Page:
PROGRESS IN GEOGRAPHY ›› 2014, Vol. 33 ›› Issue (8): 1039-1046.doi: 10.11820/dlkxjz.2014.08.004

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Advances in study of reconstruction of regional forest net primary productivity based on tree rings

Ouya FANG1,2(), Yang WANG1,2, Xuemei SHAO1()   

  1. 1. Institute of Geographic Sciences and Natural Resources Research,CAS, Beijing 100101, China
    2. University of Chinese Academy of Sciences, Beijing 100101, China
  • Online:2014-08-25 Published:2014-08-25

Abstract:

Forest net primary productivity (NPP) shows the capacity of forest vegetation to convert or fix CO2 into compounds. As a reflection of forest carbon sequestration capacity, NPP is one of the main indicators of forest succession and carrying capacity of terrestrial ecosystems. Methods based on remote sensing or inventory data are limited by observation time, which makes the estimation of NPP over a long time period very difficult. However, tree ring data effectively reflect the history of forest growth year by year at decadal and centennial scales, and thus have great advantages in retrieving NPP of forest populations or communities in the past. It can be used to carry out long-term, dynamic, and continuous estimation and prediction of forest biomass, NPP, and dynamic status of carbon cycle. This article summarizes the main scientific research for reconstruction of regional NPP based on tree ring data. The results show that current studies mainly focus on two types of methods for reconstructing the NPP of forests: the first is to obtain forest growth volume in historical periods directly by measuring the radial growth and diameter at breast height of trees; the second is using correlation between vegetation index and tree ring index to infer the evolution of regional NPP in the past. The first approach can be further divided into two applications. Combined with survey data from sampling plots, NPP of the ecosystem can be evaluated by calculating total biomass and productivity of all single trees on the plot. In addition, models that contain tree ring data as an argument that can refer to the vegetation growth can be used to derive NPP of the ecosystems. Measuring forest annual biomass with tree ring data at plot level generates high precision results and the method is suitable for reflecting NPP change of small-area forest stands. For large-scale applications, however, as a result of widely spaced sampling sites this method produces low precision estimates of NPP. The second method is capable of dealing with high heterogeneity in NPP and vegetation indices, and has irreplaceable advantage in estimating forest biomass and NPP at large scales. In some areas, however, the method has limitations because of low correlation between tree ring index and vegetation indices. Accuracy of the results is also limited by the accuracy of remote sensing vegetation indices. Most of the results show that climate factors have conspicuous correlation with NPP in most places. Since the industrial revolution, the warming of the global climate and increasing CO2 concentration led to the increase of NPP of forest in most areas, especially in high latitudes in the northern hemisphere. These results are beneficial to ecosystem carbon sink and carbon balance evaluation in the climate change scenarios. However, assumptions and limiting factors are involved in the two methods. The spatiotemporal accuracy of NPP estimation using tree rings can still be improved in future research.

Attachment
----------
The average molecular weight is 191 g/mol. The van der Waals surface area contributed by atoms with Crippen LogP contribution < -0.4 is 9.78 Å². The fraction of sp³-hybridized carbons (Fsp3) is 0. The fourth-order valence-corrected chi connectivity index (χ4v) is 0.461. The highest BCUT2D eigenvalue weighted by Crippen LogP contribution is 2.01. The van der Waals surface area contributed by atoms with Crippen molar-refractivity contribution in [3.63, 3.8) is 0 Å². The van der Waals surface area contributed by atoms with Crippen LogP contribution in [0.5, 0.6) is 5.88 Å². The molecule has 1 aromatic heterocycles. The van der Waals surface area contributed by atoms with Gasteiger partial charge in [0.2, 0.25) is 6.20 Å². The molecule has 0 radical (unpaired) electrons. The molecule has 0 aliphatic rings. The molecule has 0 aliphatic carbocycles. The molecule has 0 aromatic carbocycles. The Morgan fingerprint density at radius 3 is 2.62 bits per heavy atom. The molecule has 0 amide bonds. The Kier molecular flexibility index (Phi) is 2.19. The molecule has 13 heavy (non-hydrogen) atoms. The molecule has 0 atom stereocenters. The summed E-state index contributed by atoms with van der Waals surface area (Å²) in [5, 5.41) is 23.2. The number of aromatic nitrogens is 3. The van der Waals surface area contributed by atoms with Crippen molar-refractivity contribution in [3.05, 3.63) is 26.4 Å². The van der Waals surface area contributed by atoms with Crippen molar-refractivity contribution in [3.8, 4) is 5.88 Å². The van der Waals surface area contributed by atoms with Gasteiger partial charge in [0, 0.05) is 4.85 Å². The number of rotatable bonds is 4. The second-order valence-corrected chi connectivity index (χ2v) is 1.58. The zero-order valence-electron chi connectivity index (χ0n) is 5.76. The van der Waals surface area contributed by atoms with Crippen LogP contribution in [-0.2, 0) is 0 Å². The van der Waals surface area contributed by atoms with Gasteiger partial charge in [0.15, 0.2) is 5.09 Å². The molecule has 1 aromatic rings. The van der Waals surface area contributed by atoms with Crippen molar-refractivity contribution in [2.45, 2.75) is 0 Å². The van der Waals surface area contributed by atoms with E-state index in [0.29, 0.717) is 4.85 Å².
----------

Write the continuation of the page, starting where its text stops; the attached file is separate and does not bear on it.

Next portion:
Key words: tree ring, NPP, biomass, vegetation index

CLC Number: 

  • P951